FRONTLINE|June 5, 2020
A GROUP OF 13 MIGRANT WORKERS FROM Bihar, who had just begun their journey back home on foot from Valsarawakkam in Chennai on May 19, had chalked out a plan. “Our target is to reach TJS Engineering College in Gummidipoondi [a government-run camp]. People from our village are there. They left yesterday. We will join them and go to Patna from there,” one of them, Rajesh, said.
Why were they leaving Chennai just when industries were reopening after the lockdown? “We are running out of money because we haven’t worked for about two months,” said one of them. His friend said they were not sure of getting jobs at the same place. “We are also scared of corona,” said another. “It is better to go home during times like these.”
Just as they crossed the Anna Nagar Cooum bridge on the Inner Ring Road, a few volunteers on the road gave them masks and caps. A little way ahead, a mini truck driver offered them a lift to Madhavaram, a northern suburb closer to Gummidipoondi. “He demanded only Rs.500 to take all of us to our destination,” said one of them. With a lot of luck and with the help of another truck driver, they reached Gummidipoondi by evening.
While there has been no news of their onward journey, the 13 were confident that they will somehow manage to reach their destination. Their optimism was not misplaced: of all the migrant labourers who have been on the road to Andhra Pradesh and beyond, this group perhaps had taken the shortest time to reach Gummidipoondi from the city—50 km in about eight hours—while other groups, some consisting of women and children, obviously took much longer.
On the same day at around 3-30 p.m., just off the Nallur toll plaza on National Highway 5, 21 km from Chennai, the police from Chennai’s neighbouring district, Tiruvallur, stopped a group of 30 labourers walking towards their villages near Lucknow, Uttar Pradesh. “You need to get medically checked and then you can proceed with the papers,” a constable told them before sending them back to Chennai even as they argued with him to let them cross the newly strengthened “checkpost”—set up primarily to prevent migrant labourers from crossing over to Tiruvallur district.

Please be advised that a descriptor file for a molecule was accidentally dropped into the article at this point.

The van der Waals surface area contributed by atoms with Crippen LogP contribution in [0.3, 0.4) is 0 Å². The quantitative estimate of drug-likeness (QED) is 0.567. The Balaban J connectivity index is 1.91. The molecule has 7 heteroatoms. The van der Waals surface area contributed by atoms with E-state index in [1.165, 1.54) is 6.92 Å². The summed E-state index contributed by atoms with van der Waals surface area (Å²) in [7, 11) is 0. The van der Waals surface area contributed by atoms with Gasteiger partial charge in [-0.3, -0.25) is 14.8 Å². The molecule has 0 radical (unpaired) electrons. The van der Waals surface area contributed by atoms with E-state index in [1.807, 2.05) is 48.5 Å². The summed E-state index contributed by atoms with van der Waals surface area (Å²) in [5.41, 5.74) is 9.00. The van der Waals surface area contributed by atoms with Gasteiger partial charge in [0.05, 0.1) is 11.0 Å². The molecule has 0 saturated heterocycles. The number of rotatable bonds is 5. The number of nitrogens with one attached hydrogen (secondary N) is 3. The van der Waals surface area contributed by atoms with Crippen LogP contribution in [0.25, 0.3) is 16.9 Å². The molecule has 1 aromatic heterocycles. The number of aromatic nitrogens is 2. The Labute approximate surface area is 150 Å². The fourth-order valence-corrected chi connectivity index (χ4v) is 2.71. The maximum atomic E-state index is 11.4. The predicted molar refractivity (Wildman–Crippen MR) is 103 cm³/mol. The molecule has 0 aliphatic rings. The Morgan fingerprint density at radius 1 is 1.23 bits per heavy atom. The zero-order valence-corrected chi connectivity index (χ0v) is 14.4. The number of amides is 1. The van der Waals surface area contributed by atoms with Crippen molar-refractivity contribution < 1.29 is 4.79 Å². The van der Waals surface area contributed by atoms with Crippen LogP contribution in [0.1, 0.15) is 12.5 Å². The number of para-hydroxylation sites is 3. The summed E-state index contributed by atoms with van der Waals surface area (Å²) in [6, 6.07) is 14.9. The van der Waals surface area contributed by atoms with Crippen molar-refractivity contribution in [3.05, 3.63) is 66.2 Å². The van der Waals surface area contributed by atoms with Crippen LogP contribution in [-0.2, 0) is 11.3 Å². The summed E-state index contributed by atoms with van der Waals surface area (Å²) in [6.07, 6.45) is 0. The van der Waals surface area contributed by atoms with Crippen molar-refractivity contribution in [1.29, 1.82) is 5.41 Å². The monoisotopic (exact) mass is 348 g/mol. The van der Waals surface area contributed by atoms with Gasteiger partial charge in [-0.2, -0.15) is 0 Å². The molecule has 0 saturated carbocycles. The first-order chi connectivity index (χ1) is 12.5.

‘NOT IN MY BACKYARD’ SYNDROME
Apparently, every district administration seemed to be washing its hands of the migrant problem. On May 14 and 15, the administration of Andhra Pradesh’s Nellore district, adjoining Tiruvallur, transported labourers who had walked almost 50-70 km into that State back to the Tamil Nadu border, at Tada. This correspondent is aware of multiple instances in which labourers were transported—in collaboration with volunteers—by trucks into Chennai metropolitan limits.
Obviously, Andhra Pradesh did not want to take any responsibility for those walking across the length of the State to Odisha and Jharkhand even though its Chief Secretary pulled a public relations exercise by arranging a vehicle for some migrants on foot.
Andhra Pradesh was merely following the orders of the Union Home Ministry, which initially asked States to ensure that migrant labourers did not walk home. On May 18, however, the Ministry, knowing that the number of migrants on the road were too large, modified its rule so as to allow them to walk. The order (D.O. No. 40-10/ 2020-DM-I (A)) from Ajay Bhalla, Home Secretary, on May 18 states: “For routes where the migrants are known to be already travelling on foot, arrangement could be made by the States, which are en route, for designated rest places, taking into account requirement of sanitation, food and health.”
But these instructions had not percolated down and the group of migrants from Uttar Pradesh was forced to retrace their steps and look for the marriage hall where the police said certificates would be issued after a checkup.
Though distraught, they said this was nothing new to them, having been pushed around by the police quite a few times since they began their journey on May 18.
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June 5, 2020